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What’s Wrong with Today’s Multisport Athlete

The definition of a multisport athlete and a single sport athlete are about as simple as can be. Sports are seasonal in nature. There are fall, winter, spring, and summer sports. Summer sports vary by state. For example, my home state (Iowa) held baseball and softball during the summer, whereas Ohio currently holds organized baseball and softball during the spring. So, regardless of how many seasons your state association holds, a multisport athlete would be an athlete who participates in two or more sports during the year. Perhaps they play a fall and winter sport. Or a winter and spring sport. In contrast, a single sport athlete focuses on one sport all year round. This is also known as specialization.

The application of a multisport athlete and a single sport athlete is also very simple. When a multisport athlete is in season, their focus and energy is devoted to training, practicing, and competing within that said sport. The other sports are put aside. If an athlete is not competing year-round in sports, their off-season is usually devoted towards developing for one primary sport with the possibility of some time being dedicated to a secondary or tertiary sport. Typically, the sport most trained for in the offseason is the sport that the athlete is the best at, enjoys the most, and is more likely to compete in at the next level (college).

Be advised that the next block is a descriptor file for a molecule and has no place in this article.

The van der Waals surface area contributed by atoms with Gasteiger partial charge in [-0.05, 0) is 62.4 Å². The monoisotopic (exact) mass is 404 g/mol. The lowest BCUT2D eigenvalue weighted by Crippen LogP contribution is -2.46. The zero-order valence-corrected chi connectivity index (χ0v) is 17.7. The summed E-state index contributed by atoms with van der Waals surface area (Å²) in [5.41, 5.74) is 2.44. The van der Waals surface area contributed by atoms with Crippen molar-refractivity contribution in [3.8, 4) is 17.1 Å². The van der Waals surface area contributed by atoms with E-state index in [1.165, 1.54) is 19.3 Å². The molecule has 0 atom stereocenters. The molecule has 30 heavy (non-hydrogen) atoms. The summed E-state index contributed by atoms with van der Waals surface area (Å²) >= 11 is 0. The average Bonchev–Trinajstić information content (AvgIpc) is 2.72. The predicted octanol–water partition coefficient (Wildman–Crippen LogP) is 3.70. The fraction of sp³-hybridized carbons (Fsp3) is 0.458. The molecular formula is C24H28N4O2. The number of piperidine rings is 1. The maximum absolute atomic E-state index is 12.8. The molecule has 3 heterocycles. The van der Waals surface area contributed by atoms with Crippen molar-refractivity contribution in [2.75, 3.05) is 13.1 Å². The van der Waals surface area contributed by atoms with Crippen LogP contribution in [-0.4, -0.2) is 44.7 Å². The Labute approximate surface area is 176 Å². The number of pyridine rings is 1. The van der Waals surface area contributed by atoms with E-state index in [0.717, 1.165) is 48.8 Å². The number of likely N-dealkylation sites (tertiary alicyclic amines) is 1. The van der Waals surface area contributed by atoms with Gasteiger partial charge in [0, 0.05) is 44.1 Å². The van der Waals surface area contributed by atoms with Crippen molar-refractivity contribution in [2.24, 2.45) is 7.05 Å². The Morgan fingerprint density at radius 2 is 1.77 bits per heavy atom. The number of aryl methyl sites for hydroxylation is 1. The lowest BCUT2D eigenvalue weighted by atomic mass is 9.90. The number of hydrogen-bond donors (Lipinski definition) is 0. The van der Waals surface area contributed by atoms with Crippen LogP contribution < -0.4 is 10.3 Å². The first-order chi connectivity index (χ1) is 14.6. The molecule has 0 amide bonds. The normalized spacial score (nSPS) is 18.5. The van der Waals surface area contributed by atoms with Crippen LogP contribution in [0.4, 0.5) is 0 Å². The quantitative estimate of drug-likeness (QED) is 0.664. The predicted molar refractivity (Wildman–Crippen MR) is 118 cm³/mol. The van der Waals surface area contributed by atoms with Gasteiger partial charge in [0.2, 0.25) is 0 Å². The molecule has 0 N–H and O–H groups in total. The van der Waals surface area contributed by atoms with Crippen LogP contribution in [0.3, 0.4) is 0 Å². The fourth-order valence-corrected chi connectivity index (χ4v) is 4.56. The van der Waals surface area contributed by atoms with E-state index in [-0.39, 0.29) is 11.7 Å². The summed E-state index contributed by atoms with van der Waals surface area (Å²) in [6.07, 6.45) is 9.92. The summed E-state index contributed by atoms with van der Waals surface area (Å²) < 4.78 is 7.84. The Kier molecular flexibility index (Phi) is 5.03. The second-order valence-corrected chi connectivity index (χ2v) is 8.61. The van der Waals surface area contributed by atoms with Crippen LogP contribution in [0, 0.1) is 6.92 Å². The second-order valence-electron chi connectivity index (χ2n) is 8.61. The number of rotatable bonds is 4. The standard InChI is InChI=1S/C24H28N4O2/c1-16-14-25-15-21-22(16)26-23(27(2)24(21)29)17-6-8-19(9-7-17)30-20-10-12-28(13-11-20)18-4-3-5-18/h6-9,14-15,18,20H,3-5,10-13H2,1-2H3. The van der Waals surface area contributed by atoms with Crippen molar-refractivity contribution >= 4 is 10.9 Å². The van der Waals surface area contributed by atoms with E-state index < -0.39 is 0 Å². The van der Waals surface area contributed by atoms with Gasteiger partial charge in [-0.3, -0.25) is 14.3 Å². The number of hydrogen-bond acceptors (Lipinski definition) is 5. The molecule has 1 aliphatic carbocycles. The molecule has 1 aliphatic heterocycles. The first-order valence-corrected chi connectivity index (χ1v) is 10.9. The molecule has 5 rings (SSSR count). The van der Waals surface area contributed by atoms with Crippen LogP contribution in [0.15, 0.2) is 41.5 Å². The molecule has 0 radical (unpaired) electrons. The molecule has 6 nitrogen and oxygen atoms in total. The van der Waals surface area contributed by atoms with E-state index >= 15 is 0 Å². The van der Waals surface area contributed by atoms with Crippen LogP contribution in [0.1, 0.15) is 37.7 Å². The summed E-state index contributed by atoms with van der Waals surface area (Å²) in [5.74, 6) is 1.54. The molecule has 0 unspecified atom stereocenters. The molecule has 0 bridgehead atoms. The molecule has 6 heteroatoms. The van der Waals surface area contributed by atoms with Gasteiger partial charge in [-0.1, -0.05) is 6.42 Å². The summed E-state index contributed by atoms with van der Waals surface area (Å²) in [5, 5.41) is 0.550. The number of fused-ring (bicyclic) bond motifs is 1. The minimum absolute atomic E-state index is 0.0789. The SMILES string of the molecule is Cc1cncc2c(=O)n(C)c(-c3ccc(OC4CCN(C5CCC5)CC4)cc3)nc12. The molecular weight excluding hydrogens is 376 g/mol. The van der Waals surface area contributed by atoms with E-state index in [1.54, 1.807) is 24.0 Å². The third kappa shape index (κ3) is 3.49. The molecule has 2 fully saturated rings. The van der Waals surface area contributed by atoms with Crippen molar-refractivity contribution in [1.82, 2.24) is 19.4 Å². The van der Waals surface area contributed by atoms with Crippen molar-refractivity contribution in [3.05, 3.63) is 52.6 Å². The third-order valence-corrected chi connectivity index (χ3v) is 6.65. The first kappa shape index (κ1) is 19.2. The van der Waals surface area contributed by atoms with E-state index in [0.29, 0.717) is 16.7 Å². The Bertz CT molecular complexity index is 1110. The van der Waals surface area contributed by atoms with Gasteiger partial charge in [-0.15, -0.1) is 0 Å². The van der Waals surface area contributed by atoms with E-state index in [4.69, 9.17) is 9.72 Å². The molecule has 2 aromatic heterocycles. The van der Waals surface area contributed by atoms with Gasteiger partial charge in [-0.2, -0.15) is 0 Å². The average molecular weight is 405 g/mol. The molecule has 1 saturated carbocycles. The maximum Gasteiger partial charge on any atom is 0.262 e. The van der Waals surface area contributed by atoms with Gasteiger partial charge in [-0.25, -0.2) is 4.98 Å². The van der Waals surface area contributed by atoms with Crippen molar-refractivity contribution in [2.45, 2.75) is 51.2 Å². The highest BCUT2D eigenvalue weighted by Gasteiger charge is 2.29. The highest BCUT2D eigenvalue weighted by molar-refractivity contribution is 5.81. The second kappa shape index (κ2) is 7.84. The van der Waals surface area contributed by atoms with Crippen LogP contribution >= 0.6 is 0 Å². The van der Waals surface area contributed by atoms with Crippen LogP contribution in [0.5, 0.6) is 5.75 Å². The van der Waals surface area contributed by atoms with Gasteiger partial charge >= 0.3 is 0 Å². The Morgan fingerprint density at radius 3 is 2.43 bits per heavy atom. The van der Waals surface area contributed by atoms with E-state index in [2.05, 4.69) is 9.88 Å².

A single sport athlete, in contrast, is devoted year-round towards improving themselves in one single sport. This is why they are called "specialized" athletes. Depending on the sport, the specialized athlete competes during the traditional middle or high school season and then either trains for the next season or competes in additional leagues throughout the year.

So, what happens when a youth athlete is specializing in multiple sports? What differences are we seeing between the multisport athlete of yesterday and the multi-specialization of today's athlete? What are the problems associated with this new approach to youth athletics? What roles do we as coaches, trainers, and parents have in its perpetuation? What role do we have in its prevention?

The following 5 categories often require extra consideration to properly support young athletes:

  1. Physical health

  2. Mental health

  3. The role of the parent

  4. The role of the coach

  5. The role of the strength coach/private trainer

To read further on the implications of playing multiple sports & the best strategies you can take to support youth athletes, visit to read Dr. Detweiler's full article.

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